We’re proud of the many great organizations we get to work with, such as our Ask American Anything work with the National Domestic Violence Hotline (The Hotline). As a member of Civis’s Survey Research team, I’m also proud of our commitment to best-in-class public opinion research, supported by rigorous scientific research. In addition to the data science work we do and software we build, our surveys team designs and conducts research that results in thousands of phone and online interviews per week, from national surveys on public policy to precision targeted surveys of consumer habits in the markets our clients care about most.
Before these projects even begin, my role often involves working with clients to help them find the most effective way to find out what they want to know from the people they are most interested in. The work we did with The Hotline is a good case in point.
As Ola discussed, The Hotline wanted to know a few things, including:
- How much does the public support restricting gun access for individuals convicted of stalking?
- Currently, federal law bars a person convicted of domestic violence from gun ownership if they are married to their victim, but not for those who are unmarried. Does public opinion support this ‘boyfriend gap’?
What they wanted to ask were great questions – which is why they were chosen – but there was still a little more work that needed to be done to get the most value for The Hotline from this project.
Problem 1: Question framing matters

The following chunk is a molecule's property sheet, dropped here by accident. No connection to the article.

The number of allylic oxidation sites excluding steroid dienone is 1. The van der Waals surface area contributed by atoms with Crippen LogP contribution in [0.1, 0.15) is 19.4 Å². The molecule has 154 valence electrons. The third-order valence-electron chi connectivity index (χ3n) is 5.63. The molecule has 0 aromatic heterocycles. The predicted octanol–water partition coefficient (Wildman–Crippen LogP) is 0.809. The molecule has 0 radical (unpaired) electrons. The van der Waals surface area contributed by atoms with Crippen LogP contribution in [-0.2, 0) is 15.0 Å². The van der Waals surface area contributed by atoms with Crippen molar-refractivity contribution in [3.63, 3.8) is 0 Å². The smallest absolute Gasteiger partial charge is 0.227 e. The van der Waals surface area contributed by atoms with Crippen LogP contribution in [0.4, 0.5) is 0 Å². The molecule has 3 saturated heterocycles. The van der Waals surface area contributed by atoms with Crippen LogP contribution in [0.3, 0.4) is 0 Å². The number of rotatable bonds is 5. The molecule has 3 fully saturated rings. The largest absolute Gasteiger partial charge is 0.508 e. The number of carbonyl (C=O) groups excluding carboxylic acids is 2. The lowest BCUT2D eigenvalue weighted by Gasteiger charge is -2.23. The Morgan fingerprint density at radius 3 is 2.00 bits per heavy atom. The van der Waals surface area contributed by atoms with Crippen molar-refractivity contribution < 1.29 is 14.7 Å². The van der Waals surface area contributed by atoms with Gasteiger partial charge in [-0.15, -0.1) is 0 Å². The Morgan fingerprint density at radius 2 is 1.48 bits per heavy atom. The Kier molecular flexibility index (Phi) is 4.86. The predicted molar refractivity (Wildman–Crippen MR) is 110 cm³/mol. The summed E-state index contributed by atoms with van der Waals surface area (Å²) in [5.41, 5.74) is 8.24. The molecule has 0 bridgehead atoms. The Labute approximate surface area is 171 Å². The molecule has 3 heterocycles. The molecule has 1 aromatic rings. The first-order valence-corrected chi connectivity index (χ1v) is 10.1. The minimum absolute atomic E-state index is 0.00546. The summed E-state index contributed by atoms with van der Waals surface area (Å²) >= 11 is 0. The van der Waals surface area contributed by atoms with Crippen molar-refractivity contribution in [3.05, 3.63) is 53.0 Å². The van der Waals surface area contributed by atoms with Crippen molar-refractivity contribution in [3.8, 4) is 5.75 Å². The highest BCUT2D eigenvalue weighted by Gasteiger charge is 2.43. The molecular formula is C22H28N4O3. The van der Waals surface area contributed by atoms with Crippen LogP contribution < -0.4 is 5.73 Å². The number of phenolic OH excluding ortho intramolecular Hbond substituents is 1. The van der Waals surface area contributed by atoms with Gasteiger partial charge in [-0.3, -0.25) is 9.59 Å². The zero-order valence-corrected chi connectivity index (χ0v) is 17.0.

A researcher’s first impulse might be to simply restate the situation and ask how much the respondent agrees:
“Currently, federal law bars a person convicted of domestic violence from gun ownership if they are married to their victim, but not for those who are unmarried. Do you support or oppose this discrepancy in the law?”
Maybe you can see the problem: the question itself points out a ‘discrepancy,’ which suggests what the ‘right’ answer is – that is, what answer the person posing the question might expect. Decades of research in survey methodology have shown that, while people do have their own opinions, leading or loaded questions can influence the way they end up responding, in essence putting a thumb on the scale.
Problem 2: Question order matters
One improvement could be to ask about several scenarios separately, and ask how much the respondent supports the person in question being legally allowed to purchase a gun:
A. A person is convicted of domestic abuse, after repeated incidents of threatening and physically striking their spouse.
B. A person is convicted of domestic abuse, after repeated incidents of threatening and physically striking the person they are dating but not living with.
C. A person is convicted of misdemeanor stalking, after repeatedly following a stranger home and calling them at work.
And yet, this is also potentially problematic. We could only allocate two questions to The Hotline and more survey time means greater expense. We also have to remember the respondent might just get tired of answering what seems like the same question over and over, paying less attention to the task or drop out altogether. But maybe the biggest problem, as prior research has shown, is that people’s answers to earlier questions may influence their response to later questions. If I agree to the first of four similar questions, I may be more likely to say I agree to later questions, even if they are slightly different.